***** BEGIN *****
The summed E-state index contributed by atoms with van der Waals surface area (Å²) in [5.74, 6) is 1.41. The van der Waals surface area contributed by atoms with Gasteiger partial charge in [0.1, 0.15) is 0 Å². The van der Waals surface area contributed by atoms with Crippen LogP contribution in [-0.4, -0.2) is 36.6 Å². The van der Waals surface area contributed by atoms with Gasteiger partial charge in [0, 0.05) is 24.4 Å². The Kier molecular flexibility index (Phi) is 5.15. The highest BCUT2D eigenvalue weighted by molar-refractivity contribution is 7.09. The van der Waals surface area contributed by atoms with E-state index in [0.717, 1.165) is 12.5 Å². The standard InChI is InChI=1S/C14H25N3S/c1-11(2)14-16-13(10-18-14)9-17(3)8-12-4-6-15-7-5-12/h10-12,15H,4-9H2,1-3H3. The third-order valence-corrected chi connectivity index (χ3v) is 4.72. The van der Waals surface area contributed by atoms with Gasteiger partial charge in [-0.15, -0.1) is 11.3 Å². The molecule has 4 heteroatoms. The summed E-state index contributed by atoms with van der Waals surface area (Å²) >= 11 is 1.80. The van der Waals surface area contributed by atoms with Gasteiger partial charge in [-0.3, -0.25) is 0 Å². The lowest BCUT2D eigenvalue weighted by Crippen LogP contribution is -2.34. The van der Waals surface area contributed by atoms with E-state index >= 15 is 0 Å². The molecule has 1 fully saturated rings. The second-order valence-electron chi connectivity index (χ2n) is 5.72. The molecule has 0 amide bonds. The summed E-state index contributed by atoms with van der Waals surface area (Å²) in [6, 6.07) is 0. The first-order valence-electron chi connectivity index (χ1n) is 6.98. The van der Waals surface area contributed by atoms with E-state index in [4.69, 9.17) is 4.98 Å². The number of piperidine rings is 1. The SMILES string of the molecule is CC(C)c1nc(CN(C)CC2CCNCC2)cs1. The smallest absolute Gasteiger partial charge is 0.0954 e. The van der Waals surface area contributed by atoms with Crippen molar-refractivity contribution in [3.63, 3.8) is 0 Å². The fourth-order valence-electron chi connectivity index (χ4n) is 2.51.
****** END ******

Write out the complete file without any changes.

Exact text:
The summed E-state index contributed by atoms with van der Waals surface area (Å²) in [5.74, 6) is 1.41. The van der Waals surface area contributed by atoms with Gasteiger partial charge in [0.1, 0.15) is 0 Å². The van der Waals surface area contributed by atoms with Crippen LogP contribution in [-0.4, -0.2) is 36.6 Å². The van der Waals surface area contributed by atoms with Gasteiger partial charge in [0, 0.05) is 24.4 Å². The Kier molecular flexibility index (Phi) is 5.15. The highest BCUT2D eigenvalue weighted by molar-refractivity contribution is 7.09. The van der Waals surface area contributed by atoms with E-state index in [0.717, 1.165) is 12.5 Å². The standard InChI is InChI=1S/C14H25N3S/c1-11(2)14-16-13(10-18-14)9-17(3)8-12-4-6-15-7-5-12/h10-12,15H,4-9H2,1-3H3. The third-order valence-corrected chi connectivity index (χ3v) is 4.72. The van der Waals surface area contributed by atoms with Gasteiger partial charge in [-0.15, -0.1) is 11.3 Å². The molecule has 4 heteroatoms. The summed E-state index contributed by atoms with van der Waals surface area (Å²) >= 11 is 1.80. The van der Waals surface area contributed by atoms with Gasteiger partial charge in [-0.3, -0.25) is 0 Å². The lowest BCUT2D eigenvalue weighted by Crippen LogP contribution is -2.34. The van der Waals surface area contributed by atoms with E-state index >= 15 is 0 Å². The molecule has 1 fully saturated rings. The second-order valence-electron chi connectivity index (χ2n) is 5.72. The molecule has 0 amide bonds. The summed E-state index contributed by atoms with van der Waals surface area (Å²) in [6, 6.07) is 0. The first-order valence-electron chi connectivity index (χ1n) is 6.98. The van der Waals surface area contributed by atoms with E-state index in [4.69, 9.17) is 4.98 Å². The number of piperidine rings is 1. The SMILES string of the molecule is CC(C)c1nc(CN(C)CC2CCNCC2)cs1. The smallest absolute Gasteiger partial charge is 0.0954 e. The van der Waals surface area contributed by atoms with Crippen molar-refractivity contribution in [3.63, 3.8) is 0 Å². The fourth-order valence-electron chi connectivity index (χ4n) is 2.51.